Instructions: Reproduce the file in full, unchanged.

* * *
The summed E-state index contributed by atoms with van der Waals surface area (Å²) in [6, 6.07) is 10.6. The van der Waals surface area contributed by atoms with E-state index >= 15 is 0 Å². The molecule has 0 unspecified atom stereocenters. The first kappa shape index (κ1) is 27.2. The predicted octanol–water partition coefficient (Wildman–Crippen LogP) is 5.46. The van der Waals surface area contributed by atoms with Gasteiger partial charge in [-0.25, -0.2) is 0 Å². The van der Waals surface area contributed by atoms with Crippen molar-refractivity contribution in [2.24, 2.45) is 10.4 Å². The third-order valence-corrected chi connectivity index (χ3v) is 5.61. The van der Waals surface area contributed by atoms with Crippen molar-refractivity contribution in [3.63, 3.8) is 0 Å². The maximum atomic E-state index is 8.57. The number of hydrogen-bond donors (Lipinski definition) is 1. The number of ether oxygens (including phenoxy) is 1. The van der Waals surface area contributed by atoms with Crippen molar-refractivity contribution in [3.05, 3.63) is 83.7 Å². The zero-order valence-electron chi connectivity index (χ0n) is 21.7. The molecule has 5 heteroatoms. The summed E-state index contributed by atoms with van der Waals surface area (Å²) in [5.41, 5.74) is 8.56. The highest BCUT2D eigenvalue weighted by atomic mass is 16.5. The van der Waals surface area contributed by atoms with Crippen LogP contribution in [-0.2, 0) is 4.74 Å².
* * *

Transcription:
The summed E-state index contributed by atoms with van der Waals surface area (Å²) in [6, 6.07) is 10.6. The van der Waals surface area contributed by atoms with E-state index >= 15 is 0 Å². The molecule has 0 unspecified atom stereocenters. The first kappa shape index (κ1) is 27.2. The predicted octanol–water partition coefficient (Wildman–Crippen LogP) is 5.46. The van der Waals surface area contributed by atoms with Gasteiger partial charge in [-0.25, -0.2) is 0 Å². The van der Waals surface area contributed by atoms with Crippen molar-refractivity contribution in [2.24, 2.45) is 10.4 Å². The third-order valence-corrected chi connectivity index (χ3v) is 5.61. The van der Waals surface area contributed by atoms with Crippen molar-refractivity contribution in [3.63, 3.8) is 0 Å². The maximum atomic E-state index is 8.57. The number of hydrogen-bond donors (Lipinski definition) is 1. The number of ether oxygens (including phenoxy) is 1. The van der Waals surface area contributed by atoms with Crippen molar-refractivity contribution in [3.05, 3.63) is 83.7 Å². The zero-order valence-electron chi connectivity index (χ0n) is 21.7. The molecule has 5 heteroatoms. The summed E-state index contributed by atoms with van der Waals surface area (Å²) in [5.41, 5.74) is 8.56. The highest BCUT2D eigenvalue weighted by atomic mass is 16.5. The van der Waals surface area contributed by atoms with Crippen LogP contribution in [-0.2, 0) is 4.74 Å².